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This moving and impeccably constructed documentary was made for Westerners, but it’s easy to understand why Abduction: The Megumi Yokota Story caused such buzz in Japan. The fate of Megumi Yokota, a 13-year-old girl kidnapped in 1977 from the northern Japanese city of Niigata, is a bigger story in that country than elsewhere, of course. But Washington-based directors Patty Kim and Chris Sheridan distinguish their film from more decorous Japanese treatments of the case by unabashedly depicting the anger and sorrow of the people left behind. At least 12 other Japanese—all young but older than Yokota—were nabbed from beaches and coastal towns in the same period, and in 1997, the rumors about the abductions proved true: The kidnappers were North Korean agents who seized people to tutor spies in Japan’s language and customs. The families of the victims organized to demand that the abductees be returned, forcing then Prime Minister Junichiro Koizumi to raise the issue with North Korean despot Kim Jong-il. Some of the 13 ultimately came home, but others did not, so the subject remains contentious in Japan. The basic facts of the tale are no secret to anyone who follows international news, but Sheridan and Kim add many details that mainstream journalists didn’t report. They get unparalleled access to Yokota’s parents, who each reacted quite differently to the loss of their daughter, and also spend time with the relatives of others who were shanghaied to Pyongyang, finding them equally haunted by their losses. The directors structure Abduction as a mystery, doling out information slowly for maximum impact; they even manage to make an audio clip of the 13-year-old Yokota’s choral solo detonate like a small bombshell. This isn’t the first documentary to show that public rage at Japanese politicians, usually well repressed, can sometimes boil over; Kazuo Hara’s scalding The Emperor’s Naked Army Marches On remains the definitive study of that rare phenomenon. Fury is just a small part, however, of Sheridan and Kim’s fascinating movie, which also encompasses anguish, empathy, persistence, and the sheer strangeness that can sometimes devour everyday life.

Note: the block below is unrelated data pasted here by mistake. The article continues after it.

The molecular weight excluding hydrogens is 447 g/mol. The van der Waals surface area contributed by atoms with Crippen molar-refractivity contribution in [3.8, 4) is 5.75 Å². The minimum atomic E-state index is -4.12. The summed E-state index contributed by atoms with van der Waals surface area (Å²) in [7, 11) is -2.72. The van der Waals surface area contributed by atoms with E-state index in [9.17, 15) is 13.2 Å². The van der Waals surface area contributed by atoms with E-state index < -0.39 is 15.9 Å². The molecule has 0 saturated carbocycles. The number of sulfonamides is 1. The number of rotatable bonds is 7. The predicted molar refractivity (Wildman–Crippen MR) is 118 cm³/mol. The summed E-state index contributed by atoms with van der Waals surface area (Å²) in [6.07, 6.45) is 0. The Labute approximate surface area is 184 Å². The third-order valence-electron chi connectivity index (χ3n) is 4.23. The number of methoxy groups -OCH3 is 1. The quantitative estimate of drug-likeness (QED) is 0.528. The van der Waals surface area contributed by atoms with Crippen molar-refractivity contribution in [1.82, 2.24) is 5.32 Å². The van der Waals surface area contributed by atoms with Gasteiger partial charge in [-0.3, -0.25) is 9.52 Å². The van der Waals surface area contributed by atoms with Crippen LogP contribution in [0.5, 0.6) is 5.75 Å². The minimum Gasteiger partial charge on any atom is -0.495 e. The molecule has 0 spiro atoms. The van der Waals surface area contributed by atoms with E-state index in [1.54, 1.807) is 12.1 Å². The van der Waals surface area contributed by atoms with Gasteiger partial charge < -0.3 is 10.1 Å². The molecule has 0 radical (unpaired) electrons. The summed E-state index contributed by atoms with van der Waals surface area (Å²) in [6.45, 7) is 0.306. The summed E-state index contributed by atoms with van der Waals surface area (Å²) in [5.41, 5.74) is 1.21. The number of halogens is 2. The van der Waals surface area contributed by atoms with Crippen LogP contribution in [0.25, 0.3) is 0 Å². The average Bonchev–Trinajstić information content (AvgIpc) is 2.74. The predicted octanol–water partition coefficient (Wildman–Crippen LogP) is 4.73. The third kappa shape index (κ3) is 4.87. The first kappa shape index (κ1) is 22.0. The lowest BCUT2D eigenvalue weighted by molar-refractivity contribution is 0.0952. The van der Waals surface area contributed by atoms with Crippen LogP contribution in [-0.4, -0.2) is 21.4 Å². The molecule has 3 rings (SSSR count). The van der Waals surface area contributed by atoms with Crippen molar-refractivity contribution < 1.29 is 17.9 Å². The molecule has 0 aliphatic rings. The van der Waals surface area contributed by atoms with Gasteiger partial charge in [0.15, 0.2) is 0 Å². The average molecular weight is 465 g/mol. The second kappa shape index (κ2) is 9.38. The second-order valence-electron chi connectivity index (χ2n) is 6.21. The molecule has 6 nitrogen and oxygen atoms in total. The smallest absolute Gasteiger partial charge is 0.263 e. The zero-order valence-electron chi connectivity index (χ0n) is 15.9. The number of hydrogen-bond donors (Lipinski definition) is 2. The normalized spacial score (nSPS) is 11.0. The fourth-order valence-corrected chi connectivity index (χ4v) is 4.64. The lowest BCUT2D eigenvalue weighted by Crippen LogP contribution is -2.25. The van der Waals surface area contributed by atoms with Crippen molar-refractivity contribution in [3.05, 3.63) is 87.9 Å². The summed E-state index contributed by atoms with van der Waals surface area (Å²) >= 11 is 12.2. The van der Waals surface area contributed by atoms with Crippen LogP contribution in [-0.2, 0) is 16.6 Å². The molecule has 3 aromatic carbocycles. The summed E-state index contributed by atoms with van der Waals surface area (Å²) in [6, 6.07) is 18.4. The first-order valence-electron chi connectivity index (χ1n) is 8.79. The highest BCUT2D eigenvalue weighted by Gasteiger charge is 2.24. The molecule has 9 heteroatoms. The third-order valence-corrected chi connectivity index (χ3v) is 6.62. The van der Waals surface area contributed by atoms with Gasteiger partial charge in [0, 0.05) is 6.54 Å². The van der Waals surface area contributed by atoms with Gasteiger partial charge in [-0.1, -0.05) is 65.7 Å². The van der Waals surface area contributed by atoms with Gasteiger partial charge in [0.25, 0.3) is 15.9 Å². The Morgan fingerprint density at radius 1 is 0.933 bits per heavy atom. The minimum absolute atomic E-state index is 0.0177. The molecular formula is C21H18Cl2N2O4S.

—Mark Jenkins